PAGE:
The next job was to tell my sister. That was a phonecall that evening, and I did mention the prognosis information to her because by that time I'd been able to put it into the proper context I have here, although I also mentioned that I hadn't given that information directly to my parents. I meant because, as I have explained, that I didn't see it as helpful at that time, but she may have taken it that I was shielding them from information, which wasn't strictly what I was trying to do. But she coped well, to a soundtrack of yelling kids, because she does. Just like the last time.

Then it was a quick email to some of my friends, again with the prognosis in context, and finally the blog update Results now in… Facebooked and Twittered on Friday, to let the power of the world-wide information social highwebs do the rest of the work.

So that was it. Story told.

Except not…

On Friday night, my sister emailed to mention that my mum had been asking about this blog, and was keen to read it. She'd dissuaded her, saying there were references about "tubes going into places and suchlike" to which my mum had replied that she was quite familiar with that sort of thing, but had dropped the subject. But my sister was suggesting that if I was keeping anything back, I should be circumspect about who had access to what I was posting here and to Facebook and elsewhere, because my parents were getting phonecalls from well-wishers who would see things on forums they wouldn't.

I should say that I don't mind my mum reading this blog: it's intentionally public, and while much of it is in poor taste and contains a small amount of slightly fruity phraseology I wouldn't use in front of her, there's nothing here I wouldn't say openly in one way or another to pretty much anyone. And I think it is clear: while face-to-face I may occasionally appear to be wandering the foothills of Mount Asperger's or one of her sister peaks, I do think I get myself across well in print.

But the problem of filtration had raised its head. I didn't want people Googling glioblastoma and calling my mum and dad with some kind of well-meaning horror story, or even taking information from here out of context and just not bloody reporting it properly. So on Saturday I had to pop up to my parents' to carefully make it clear that I'd had the two pieces of information I mentioned above, but that they had to be taken in a certain way.

It helped quite a lot that by that time Clare had been into the Maggie's Centre and I'd been to see my GP, both of whom had independently backed up my own conclusions on the issue: that I am not typical in this, and that I am not going anywhere anytime soon. Outside of exceptional bad luck, I've got years, me. Decades, even.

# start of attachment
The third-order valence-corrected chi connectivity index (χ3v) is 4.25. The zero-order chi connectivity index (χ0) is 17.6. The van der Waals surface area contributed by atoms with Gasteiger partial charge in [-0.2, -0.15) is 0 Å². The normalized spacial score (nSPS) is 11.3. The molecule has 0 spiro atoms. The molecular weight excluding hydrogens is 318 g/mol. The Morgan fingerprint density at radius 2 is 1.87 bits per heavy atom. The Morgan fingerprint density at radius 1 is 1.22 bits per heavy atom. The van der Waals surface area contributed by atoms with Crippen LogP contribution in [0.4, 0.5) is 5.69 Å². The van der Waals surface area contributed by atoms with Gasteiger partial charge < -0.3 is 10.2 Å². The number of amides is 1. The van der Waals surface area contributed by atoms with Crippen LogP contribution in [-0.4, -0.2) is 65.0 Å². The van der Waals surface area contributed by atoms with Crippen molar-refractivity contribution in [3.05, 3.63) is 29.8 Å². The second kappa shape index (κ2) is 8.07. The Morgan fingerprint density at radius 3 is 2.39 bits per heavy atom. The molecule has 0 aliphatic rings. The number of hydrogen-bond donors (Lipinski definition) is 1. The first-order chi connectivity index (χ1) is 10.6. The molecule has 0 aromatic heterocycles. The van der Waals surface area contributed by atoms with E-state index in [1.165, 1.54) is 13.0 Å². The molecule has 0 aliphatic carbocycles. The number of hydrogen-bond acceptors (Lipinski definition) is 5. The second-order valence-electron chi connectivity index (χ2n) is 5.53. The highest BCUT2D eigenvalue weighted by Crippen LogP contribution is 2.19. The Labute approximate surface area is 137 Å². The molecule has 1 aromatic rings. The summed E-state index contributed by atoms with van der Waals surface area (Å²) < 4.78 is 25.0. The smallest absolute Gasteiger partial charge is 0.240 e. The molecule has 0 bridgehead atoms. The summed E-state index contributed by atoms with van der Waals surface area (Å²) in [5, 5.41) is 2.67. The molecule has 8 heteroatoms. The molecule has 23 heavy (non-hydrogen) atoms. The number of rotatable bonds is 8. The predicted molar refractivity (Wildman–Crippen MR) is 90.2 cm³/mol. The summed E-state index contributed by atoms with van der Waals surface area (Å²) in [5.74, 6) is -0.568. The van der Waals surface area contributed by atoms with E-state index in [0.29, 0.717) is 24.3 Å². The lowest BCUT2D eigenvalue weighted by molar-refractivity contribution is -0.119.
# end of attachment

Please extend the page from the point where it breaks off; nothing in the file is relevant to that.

So then the story was told.

I've probably gone on long enough, but there is one thing more I want to stress here. I am talking about good reporting, about data management which allows sensible, true information to be presented in a useful, beneficial way without obfuscation or delusion. I am not talking about spin, which is about using the same powers for evil.

Nor am I talking about the kind of alleged reporting which takes some figures (ideally from 'studies'), adds some opinion (ideally 'expert') and mixes illiberally to come up with whatever pile of old cock you happen to be looking for, even if it contradicts the similar pile you concocted yesterday. I could link to examples of how this has been used to prove how both men and women are more likely than each other to get cancer, or indeed how being left-handed, black, or wearing flip-flops all increase your chances of getting a scary lump, but I'm not going to because it's wearing and stupid and I don't feel like giving those who do this stuff even the tiny amounts of traffic I can bestow.

Instead, I'd much rather refer everyone to Ben Goldacre's magnificently insightful and funny book Bad Science (Kindle edition here), his eight years of Guardian columns on the subject, and his website

And leave it, optimistically, at that.

Thursday, 8 December 2011

Results now in...

When the doctors told Roy Castle he had 12 months to live, he said he'd do it in six because he was a lump-pumpin', cell-poppin', metastasisin' Record Breaker - yeah!

Ok, that's alienated any readers who didn't grow up watching UK children's TV in the 70s and 80s, not to mention those with taste and discretion.

But it looks like I've got a bit of record breaking to do myself, as it turns out.

The lumpy bit they took out of my head last week is called a glioblastoma. Better out than in, rather like Simon Cowell and a life-raft (thanks to Jo Brand on QI for that one), but not a good thing to have had in my skull in the first place.

A glioblastoma is a type of brain tumour, and it's not a nice one. While the object itself is gone -  excised, dissected and centrifuged, or whatever it is they do to determine what a blob of ronin cells actually comprises -  the mismatched wiring along my double-helix that triggered it remains, and is quite likely to try to grow a new one.